Abstract: Examining Factors Contributing to Adherence to Colorectal Cancer Screening Among Older Korean Americans Using Andersen's Behavioral Model of Healthcare Services Utilization (Society for Social Work and Research 23rd Annual Conference - Ending Gender Based, Family and Community Violence)

Examining Factors Contributing to Adherence to Colorectal Cancer Screening Among Older Korean Americans Using Andersen's Behavioral Model of Healthcare Services Utilization

Sunday, January 20, 2019: 10:15 AM
Union Square 25 Tower 3, 4th Floor (Hilton San Francisco)
* noted as presenting author
Seok-Won Jin, PhD, Assistant Professor, Clark Atlanta University, Atlanta, GA
Background and Purpose: Routine uptake of colorectal cancer (CRC) screening saves people’s lives through early detection and removal of precancerous polyps. Despite the benefit from having the screening, adherence to CRC screening guidelines for older Korean Americans (KAs) remains suboptimal, lagging significantly behind the national goal (70.5%). Research has shown that the suboptimal screening outcomes are closely linked to their personal characteristics, cultural belief systems, and environmental factors. However, little is known about the factors that enable older KAs to adhere to CRC screening. Understandings of these enabling factors provide useful information for developing interventions designed to facilitate CRC screening adherence among KAs. Thus, this study employed the Andersen’s Behavioral Model of Healthcare Services Utilization as a theoretical framework to predict factors contributing to adhere to CRC screening among KAs.

Methods: Convenience sampling was performed to recruit KAs aged 50 and 75 from a metropolitan area in the Southeastern U.S. A total of 433 KAs completed a cross-sectional survey asked to self-report information regarding predisposing variables (i.e., age, gender, marital status, and education), need variables (i.e., family cancer history and self-rated health status), and enabling variables (i.e., income, health insurance, annual health check-up, physician recommendation, English proficiency, screening knowledge, self-efficacy, and decisional balance), and the outcome variable (CRC screening adherence). Descriptive analyses were conducted to describe the characteristics of the variables. Multiple logistic regression analyses were implemented to investigate the enabling factors predicting CRC screening adherence among the participants. All analyses were conducted with Stata/SE 14.2, and a 5% significance level was used as a criterion for all statistical tests in the study.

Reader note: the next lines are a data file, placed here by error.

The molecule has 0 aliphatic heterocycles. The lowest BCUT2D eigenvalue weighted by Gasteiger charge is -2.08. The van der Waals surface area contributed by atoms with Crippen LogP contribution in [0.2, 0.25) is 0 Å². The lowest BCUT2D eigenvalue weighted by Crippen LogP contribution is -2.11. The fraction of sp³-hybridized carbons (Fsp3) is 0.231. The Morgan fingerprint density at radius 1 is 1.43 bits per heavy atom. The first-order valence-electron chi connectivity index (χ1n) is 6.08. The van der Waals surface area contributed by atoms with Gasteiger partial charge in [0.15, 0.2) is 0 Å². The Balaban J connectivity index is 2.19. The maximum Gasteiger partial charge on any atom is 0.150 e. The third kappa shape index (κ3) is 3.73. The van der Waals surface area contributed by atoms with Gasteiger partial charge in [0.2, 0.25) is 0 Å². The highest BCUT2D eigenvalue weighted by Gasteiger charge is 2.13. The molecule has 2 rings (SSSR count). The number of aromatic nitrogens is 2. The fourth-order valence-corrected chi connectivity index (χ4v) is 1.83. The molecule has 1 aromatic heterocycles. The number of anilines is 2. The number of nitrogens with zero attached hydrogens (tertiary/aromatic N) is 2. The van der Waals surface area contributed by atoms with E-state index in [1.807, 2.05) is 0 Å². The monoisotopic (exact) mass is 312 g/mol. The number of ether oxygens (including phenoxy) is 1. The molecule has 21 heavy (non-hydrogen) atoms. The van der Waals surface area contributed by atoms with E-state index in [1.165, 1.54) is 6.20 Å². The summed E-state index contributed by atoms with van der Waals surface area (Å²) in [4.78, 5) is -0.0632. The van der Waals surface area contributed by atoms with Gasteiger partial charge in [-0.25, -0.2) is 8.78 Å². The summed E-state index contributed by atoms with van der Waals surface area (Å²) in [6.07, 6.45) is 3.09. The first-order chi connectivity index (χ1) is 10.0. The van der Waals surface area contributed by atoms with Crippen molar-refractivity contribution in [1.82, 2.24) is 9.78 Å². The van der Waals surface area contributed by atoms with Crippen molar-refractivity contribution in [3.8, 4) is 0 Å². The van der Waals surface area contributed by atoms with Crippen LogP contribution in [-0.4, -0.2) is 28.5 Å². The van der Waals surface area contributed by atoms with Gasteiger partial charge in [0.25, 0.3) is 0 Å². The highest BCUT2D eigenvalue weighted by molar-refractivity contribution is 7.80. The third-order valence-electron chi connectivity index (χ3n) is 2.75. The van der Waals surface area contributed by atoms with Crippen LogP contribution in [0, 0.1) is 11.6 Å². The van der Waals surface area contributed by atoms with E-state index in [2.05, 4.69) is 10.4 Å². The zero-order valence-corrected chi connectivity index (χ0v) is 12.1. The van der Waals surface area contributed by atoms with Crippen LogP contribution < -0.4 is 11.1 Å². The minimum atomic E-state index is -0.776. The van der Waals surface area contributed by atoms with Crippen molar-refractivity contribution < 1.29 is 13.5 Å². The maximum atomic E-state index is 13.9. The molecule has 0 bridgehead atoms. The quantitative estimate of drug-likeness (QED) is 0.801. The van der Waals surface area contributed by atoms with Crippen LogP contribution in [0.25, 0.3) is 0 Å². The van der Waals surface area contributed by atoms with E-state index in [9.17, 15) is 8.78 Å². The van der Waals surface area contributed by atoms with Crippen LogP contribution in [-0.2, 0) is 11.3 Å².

Results: Descriptive analyses showed that most participants were female (62%), married (84%), and insured (74%). The mean age of participants was 58.7 (SD=8.02). About 59% had bachelor’s degree, and 42% had an annual household income below $40,000. Approximately 43% of the participants had annual health check-up; 49% received physician recommendation to be screened. One half of the participants had had family cancer history. Only 8.4% reported having bad or very bad health status. Also, 48% reported having bad or very bad English level. About 46% of participants adhered to CRC screening. Multiple logistic regression analyses showed that CRC screening adherence was positively associated with several enabling factors, including physician recommendation (OR = 8.26, p < .001, 95% CI [4.41, 15.45]), self-efficacy (OR = 2.82, p < .05, 95% CI [1.11, 7.20]), and decisional balance (OR = 4.61, p < .01, 95% CI [1.49, 14.30]), respectively, controlling for other variables. 

Conclusions and Implications: This study found physician recommendation, self-efficacy, and decisional balance to be a factor contributing to CRC screening adherence among older KAs, guided by the Andersen’s Behavioral Model. The findings highlight the significant role of social workers in facilitating CRC screening adherence among older KAs by bolstering patient-doctor communications and relationships. The findings also suggest culturally-competent interventions directed toward lowering barriers to accessing screening services and improving culture-interwoven attitudes/beliefs toward CRC screening that may enable KAs to adhere to regular uptake of CRC screening.